I've just finished reading an engaging little book by Cynthia Freeland, called But Is It Art?.
The day before I started to read it someone was telling me about how he sees art in everything, so it seemed a nice coincidence that, only two pages into her book, Freeland writes that many people "would not distinguish art from artefact or ritual. Medieval European Christians did not make art as such, but tried to emulate and celebrate God's beauty. In classical Japanese aesthetics, art might include things unexpected to modern Westerners, like a garden, sword, calligraphy scroll, or tea ceremony.”
This resonated for me because I consider virtually anything made by human hands to be art ... not always necessarily good art, but art nonetheless! I also see art and architecture in nature. It's all there: form, color, line, pattern, compositional balance ...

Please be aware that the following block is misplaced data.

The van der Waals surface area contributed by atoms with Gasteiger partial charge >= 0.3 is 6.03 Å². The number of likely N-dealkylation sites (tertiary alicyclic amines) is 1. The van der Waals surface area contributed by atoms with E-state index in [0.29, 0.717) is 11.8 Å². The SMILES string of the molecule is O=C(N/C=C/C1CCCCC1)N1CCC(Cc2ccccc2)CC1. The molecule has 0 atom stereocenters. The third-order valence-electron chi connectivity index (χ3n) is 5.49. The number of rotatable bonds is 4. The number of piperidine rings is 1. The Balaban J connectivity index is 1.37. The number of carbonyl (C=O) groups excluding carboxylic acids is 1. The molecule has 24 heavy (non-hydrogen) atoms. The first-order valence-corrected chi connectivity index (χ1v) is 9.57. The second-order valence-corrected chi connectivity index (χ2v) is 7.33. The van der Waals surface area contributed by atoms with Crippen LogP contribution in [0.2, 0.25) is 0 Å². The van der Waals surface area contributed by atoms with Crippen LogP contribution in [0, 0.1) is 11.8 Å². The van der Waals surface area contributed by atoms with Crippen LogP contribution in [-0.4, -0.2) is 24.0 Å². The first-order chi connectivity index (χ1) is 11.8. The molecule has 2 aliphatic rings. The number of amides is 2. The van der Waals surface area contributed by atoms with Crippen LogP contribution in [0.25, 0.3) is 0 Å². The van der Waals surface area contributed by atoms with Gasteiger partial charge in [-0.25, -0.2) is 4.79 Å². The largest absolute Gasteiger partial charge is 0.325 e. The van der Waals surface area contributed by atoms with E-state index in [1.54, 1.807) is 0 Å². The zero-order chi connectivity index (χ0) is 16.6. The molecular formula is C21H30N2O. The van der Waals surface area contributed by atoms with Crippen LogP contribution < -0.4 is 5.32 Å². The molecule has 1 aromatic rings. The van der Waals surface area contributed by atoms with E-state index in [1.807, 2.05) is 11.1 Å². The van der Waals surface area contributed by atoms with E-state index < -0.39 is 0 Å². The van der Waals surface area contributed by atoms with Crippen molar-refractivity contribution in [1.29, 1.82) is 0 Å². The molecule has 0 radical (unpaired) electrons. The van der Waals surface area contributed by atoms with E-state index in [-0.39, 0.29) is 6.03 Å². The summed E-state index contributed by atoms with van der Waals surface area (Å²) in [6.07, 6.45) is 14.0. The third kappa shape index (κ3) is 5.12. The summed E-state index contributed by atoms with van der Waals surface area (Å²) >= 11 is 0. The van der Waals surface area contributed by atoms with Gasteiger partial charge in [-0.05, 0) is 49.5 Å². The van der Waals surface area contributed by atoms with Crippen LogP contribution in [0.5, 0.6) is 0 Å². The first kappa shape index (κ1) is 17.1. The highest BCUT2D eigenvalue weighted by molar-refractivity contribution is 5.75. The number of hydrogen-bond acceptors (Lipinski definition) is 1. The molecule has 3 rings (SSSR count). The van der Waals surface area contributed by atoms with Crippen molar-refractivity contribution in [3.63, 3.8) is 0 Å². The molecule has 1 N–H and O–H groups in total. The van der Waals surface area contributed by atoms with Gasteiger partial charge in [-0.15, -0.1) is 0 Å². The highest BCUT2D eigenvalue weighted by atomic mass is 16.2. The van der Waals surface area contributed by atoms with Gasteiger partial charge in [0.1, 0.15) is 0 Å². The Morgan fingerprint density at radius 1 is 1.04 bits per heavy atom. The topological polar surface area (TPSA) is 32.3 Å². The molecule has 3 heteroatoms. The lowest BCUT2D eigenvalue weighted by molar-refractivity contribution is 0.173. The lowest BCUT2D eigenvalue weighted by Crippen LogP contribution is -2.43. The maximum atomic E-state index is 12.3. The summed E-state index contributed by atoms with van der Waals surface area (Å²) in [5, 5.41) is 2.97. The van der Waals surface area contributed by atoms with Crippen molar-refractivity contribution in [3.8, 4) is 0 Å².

I take particular pleasure in architectural detail. But I've observed that relatively few people seem to notice it. In Italy there are exquisite floors everywhere you look, painstakingly laid centuries ago by amazingly skilled craftsmen; but most people don't seem to notice what's under foot.
I feel fortunate to have "seeing eyes", and part of my purpose in creating Jane's Smart Art audio guides is to help others see in art and architecture what I see, and then to explore the historical context that provides meaning. I love the exploration process!
If you’ve ever wanted to learn a bit about art theory, but have been put off by arcane and pompous grandstanding, then I recommend Freeland’s lively little book, But Is It Art?: An Introduction to Art Theory. It’s very readable and – although not an in-depth review of aesthetic theory – enlightening: “eye-opening” in the sense of enlarging one’s ability to thoughtfully see “art” where previously one might have reacted with disinterest, perplexity, amusement or disapproval. Freeland is Professor of Philosophy at the University of Houston, and an active member of the American Society for Aesthetics, so she knows whereof she speaks!